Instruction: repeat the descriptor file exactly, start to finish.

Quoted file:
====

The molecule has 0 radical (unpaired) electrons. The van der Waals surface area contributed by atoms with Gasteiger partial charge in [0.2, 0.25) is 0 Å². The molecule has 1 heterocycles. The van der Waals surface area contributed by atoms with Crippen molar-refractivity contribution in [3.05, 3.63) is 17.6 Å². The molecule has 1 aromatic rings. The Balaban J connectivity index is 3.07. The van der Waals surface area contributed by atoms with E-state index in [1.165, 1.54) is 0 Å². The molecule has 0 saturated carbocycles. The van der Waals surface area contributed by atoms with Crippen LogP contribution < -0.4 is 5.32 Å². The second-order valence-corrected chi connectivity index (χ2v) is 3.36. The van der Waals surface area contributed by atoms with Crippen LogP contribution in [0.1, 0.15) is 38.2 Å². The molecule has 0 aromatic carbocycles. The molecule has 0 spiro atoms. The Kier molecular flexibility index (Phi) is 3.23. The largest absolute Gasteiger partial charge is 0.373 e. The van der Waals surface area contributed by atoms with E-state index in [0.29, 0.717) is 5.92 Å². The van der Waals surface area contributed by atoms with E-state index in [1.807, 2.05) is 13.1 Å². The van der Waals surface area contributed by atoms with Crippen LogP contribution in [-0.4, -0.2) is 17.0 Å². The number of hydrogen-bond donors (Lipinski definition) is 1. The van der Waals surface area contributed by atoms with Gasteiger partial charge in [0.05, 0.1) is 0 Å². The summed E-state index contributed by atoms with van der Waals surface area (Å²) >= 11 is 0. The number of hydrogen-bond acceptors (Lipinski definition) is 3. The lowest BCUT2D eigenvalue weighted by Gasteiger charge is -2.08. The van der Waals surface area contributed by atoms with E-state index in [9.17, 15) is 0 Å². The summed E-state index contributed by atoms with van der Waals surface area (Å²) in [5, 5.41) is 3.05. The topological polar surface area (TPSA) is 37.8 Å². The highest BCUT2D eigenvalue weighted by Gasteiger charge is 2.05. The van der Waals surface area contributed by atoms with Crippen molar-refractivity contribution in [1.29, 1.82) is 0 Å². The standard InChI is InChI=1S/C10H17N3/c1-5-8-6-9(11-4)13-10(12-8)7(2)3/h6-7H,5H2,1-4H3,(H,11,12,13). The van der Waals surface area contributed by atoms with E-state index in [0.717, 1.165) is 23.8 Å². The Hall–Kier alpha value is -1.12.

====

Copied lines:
The molecule has 0 radical (unpaired) electrons. The van der Waals surface area contributed by atoms with Gasteiger partial charge in [0.2, 0.25) is 0 Å². The molecule has 1 heterocycles. The van der Waals surface area contributed by atoms with Crippen molar-refractivity contribution in [3.05, 3.63) is 17.6 Å². The molecule has 1 aromatic rings. The Balaban J connectivity index is 3.07. The van der Waals surface area contributed by atoms with E-state index in [1.165, 1.54) is 0 Å². The molecule has 0 saturated carbocycles. The van der Waals surface area contributed by atoms with Crippen LogP contribution < -0.4 is 5.32 Å². The second-order valence-corrected chi connectivity index (χ2v) is 3.36. The van der Waals surface area contributed by atoms with Crippen LogP contribution in [0.1, 0.15) is 38.2 Å². The molecule has 0 aromatic carbocycles. The molecule has 0 spiro atoms. The Kier molecular flexibility index (Phi) is 3.23. The largest absolute Gasteiger partial charge is 0.373 e. The van der Waals surface area contributed by atoms with E-state index in [0.29, 0.717) is 5.92 Å². The van der Waals surface area contributed by atoms with E-state index in [1.807, 2.05) is 13.1 Å². The van der Waals surface area contributed by atoms with Crippen LogP contribution in [-0.4, -0.2) is 17.0 Å². The number of hydrogen-bond donors (Lipinski definition) is 1. The van der Waals surface area contributed by atoms with Gasteiger partial charge in [0.05, 0.1) is 0 Å². The summed E-state index contributed by atoms with van der Waals surface area (Å²) >= 11 is 0. The number of hydrogen-bond acceptors (Lipinski definition) is 3. The lowest BCUT2D eigenvalue weighted by Gasteiger charge is -2.08. The van der Waals surface area contributed by atoms with E-state index in [9.17, 15) is 0 Å². The summed E-state index contributed by atoms with van der Waals surface area (Å²) in [5, 5.41) is 3.05. The topological polar surface area (TPSA) is 37.8 Å². The highest BCUT2D eigenvalue weighted by Gasteiger charge is 2.05. The van der Waals surface area contributed by atoms with Crippen molar-refractivity contribution in [1.29, 1.82) is 0 Å². The standard InChI is InChI=1S/C10H17N3/c1-5-8-6-9(11-4)13-10(12-8)7(2)3/h6-7H,5H2,1-4H3,(H,11,12,13). The van der Waals surface area contributed by atoms with E-state index in [0.717, 1.165) is 23.8 Å². The Hall–Kier alpha value is -1.12.